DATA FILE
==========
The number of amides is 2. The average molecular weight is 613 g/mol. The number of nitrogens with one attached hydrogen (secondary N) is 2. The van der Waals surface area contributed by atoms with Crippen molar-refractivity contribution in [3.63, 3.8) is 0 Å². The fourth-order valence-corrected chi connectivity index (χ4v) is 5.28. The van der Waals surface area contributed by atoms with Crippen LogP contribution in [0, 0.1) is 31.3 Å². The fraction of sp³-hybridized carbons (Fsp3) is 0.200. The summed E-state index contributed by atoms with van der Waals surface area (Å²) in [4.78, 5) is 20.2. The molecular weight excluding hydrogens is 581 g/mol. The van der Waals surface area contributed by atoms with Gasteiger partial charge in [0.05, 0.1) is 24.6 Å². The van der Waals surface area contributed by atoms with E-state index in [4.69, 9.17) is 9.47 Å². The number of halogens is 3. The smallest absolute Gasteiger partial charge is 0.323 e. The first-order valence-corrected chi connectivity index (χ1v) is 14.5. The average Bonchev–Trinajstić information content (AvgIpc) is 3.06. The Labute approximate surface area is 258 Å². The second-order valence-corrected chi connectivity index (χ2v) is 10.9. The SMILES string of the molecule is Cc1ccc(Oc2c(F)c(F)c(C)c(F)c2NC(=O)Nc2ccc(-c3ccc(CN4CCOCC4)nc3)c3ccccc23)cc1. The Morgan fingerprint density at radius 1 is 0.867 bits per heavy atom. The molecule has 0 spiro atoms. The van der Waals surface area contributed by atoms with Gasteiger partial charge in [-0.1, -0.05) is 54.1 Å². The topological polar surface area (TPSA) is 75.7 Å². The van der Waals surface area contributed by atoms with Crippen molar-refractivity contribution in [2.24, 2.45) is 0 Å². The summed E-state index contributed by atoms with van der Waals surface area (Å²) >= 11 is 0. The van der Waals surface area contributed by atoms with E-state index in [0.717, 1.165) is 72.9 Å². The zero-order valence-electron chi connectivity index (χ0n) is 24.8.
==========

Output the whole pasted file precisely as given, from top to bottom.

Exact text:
The number of amides is 2. The average molecular weight is 613 g/mol. The number of nitrogens with one attached hydrogen (secondary N) is 2. The van der Waals surface area contributed by atoms with Crippen molar-refractivity contribution in [3.63, 3.8) is 0 Å². The fourth-order valence-corrected chi connectivity index (χ4v) is 5.28. The van der Waals surface area contributed by atoms with Crippen LogP contribution in [0, 0.1) is 31.3 Å². The fraction of sp³-hybridized carbons (Fsp3) is 0.200. The summed E-state index contributed by atoms with van der Waals surface area (Å²) in [4.78, 5) is 20.2. The molecular weight excluding hydrogens is 581 g/mol. The van der Waals surface area contributed by atoms with Gasteiger partial charge in [0.05, 0.1) is 24.6 Å². The van der Waals surface area contributed by atoms with E-state index in [4.69, 9.17) is 9.47 Å². The number of halogens is 3. The smallest absolute Gasteiger partial charge is 0.323 e. The first-order valence-corrected chi connectivity index (χ1v) is 14.5. The average Bonchev–Trinajstić information content (AvgIpc) is 3.06. The Labute approximate surface area is 258 Å². The second-order valence-corrected chi connectivity index (χ2v) is 10.9. The SMILES string of the molecule is Cc1ccc(Oc2c(F)c(F)c(C)c(F)c2NC(=O)Nc2ccc(-c3ccc(CN4CCOCC4)nc3)c3ccccc23)cc1. The Morgan fingerprint density at radius 1 is 0.867 bits per heavy atom. The molecule has 0 spiro atoms. The van der Waals surface area contributed by atoms with Gasteiger partial charge in [-0.1, -0.05) is 54.1 Å². The topological polar surface area (TPSA) is 75.7 Å². The van der Waals surface area contributed by atoms with Crippen molar-refractivity contribution in [2.24, 2.45) is 0 Å². The summed E-state index contributed by atoms with van der Waals surface area (Å²) >= 11 is 0. The van der Waals surface area contributed by atoms with E-state index in [0.717, 1.165) is 72.9 Å². The zero-order valence-electron chi connectivity index (χ0n) is 24.8.